Berkeley’s First Female Chancellor
Given Berkeley’s reputation for being on the forefront of advancing diversity and gender inclusivity, the recently circulated headlines describing our new chancellor come almost as a shock— have we really not yet had a female chancellor during the 149 years since our establishment as a school? Of course, UC Berkeley’s charter was signed over 50 years before white women gained suffrage, and women of color struggled for their right to vote all the way into the 1960s in some parts of the country. We’re all aware of the battle women have fought, and continue to fight, in order to be taken seriously in political and academic spaces. Even though we consider ourselves to be a relatively progressive institution, recent inquiries into cases of sexual assault perpetrated by high-ranking faculty members reveals just how much we’re lacking in our current state. This account of our history of a campus is meant to convey— and I certainly hope that it does— the disparity in how far we think we have come, and the true reality of how much room for improvement remains. Carol Christ will be assuming her position as chancellor at a crucial point in our development as an academic institution and as a nation. We are living during a time in which the current president of the United States was able to say with impunity that his female debate moderator had “blood coming out of her wherever,” and we are going to a university which struggles to monitor and effectively deal with cases of sexual harassment. The appointment of a female chancellor and the integral role she will hold in Berkeley’s administrative hierarchy is certainly a step in the right direction, considering how much distance we have yet to go.
When Carol Christ joined UC Berkeley’s faculty in 1970 as an assistant professor of Victorian literature, only 3% of the faculty were women. Christ was appointed as the head of the English department fifteen years later in 1985, and continued to involve herself in leadership positions over the course of her career at Berkeley. In 1994, Christ became provost and dean of the College of Letters and Science, and later became the executive vice chancellor. Her first administrative position involved assisting in issues related to women on campus, such as enforcing Title IX and UC Berkeley’s commitment to gender equity. The first three decades of her career that Christ spent at UC Berkeley gave her a meaningful and well-developed relationship with our university. In acknowledgement of her history as an educator and administrator, as well as the current state of our university’s shortcomings, Christ said: “I feel honored and privileged to lead the campus at this challenging time. It is a small way to give back for everything the university has given me.” She went on to speak of the ways in which Berkeley has shaped and affected her, much in the way it currently works to transform us as students. Christ said, “My experience at Berkeley has been transformational; it formed my ideas of higher education, and it formed my ideals of higher education." Christ notes the difference between “ideas” and ideals,” for there is a distinct difference between what Berkeley currently is, and what it could and should be. Berkeley should be a place at which students feel confident in their ability to pursue their education, without being made uncomfortable by inappropriate advances of faculty members, and with a sense of certainty that if such infractions occur, the truth of what happened will not be silenced and glossed over to protect those with prestigious reputations.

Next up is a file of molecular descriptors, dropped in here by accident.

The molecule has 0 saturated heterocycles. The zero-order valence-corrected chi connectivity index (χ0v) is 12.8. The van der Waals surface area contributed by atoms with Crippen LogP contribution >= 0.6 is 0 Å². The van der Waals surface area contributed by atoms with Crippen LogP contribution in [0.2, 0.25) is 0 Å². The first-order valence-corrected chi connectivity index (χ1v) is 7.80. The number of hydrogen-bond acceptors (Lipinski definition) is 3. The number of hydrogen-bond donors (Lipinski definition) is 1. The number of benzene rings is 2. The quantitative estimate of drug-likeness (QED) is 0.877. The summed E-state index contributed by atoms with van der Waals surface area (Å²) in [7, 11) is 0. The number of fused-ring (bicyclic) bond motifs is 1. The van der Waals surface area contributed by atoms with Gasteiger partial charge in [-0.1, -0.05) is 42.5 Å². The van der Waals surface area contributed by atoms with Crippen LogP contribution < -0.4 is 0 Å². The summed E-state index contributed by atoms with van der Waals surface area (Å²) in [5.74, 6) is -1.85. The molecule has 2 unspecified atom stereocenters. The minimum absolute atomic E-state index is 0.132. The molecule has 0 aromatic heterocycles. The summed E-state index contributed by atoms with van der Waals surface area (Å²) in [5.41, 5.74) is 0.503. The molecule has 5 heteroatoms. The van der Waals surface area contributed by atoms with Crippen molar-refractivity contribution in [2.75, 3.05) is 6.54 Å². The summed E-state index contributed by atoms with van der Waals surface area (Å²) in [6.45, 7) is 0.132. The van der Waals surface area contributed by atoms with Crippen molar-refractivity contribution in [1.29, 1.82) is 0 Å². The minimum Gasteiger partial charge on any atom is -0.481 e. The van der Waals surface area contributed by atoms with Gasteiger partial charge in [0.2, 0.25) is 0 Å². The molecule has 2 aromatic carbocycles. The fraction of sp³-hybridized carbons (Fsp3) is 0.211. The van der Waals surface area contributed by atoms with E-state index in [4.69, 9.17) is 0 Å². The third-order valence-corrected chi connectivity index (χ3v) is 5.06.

At this point in time, we can hope that Christ’s “idea” of Berkeley will allow her to carry us further toward an “ideal” Berkeley. We can also celebrate the step that our university has taken toward greater gender equity in appointing a capable and experienced woman as our chancellor. The UC President, Janet Napolitano, said of Christ, “among the many highly qualified candidates for the position, Carol’s exceptional leadership and strategic planning skills, her deep commitment to the university’s core values, her many academic and professional accomplishments, as well as her deep knowledge of, and affection for, UC Berkeley stood out.” With this strong endorsement of Carol Christ as our chancellor, we can look forward to our university’s development and new future, as well as further progress for women in academic and political spaces.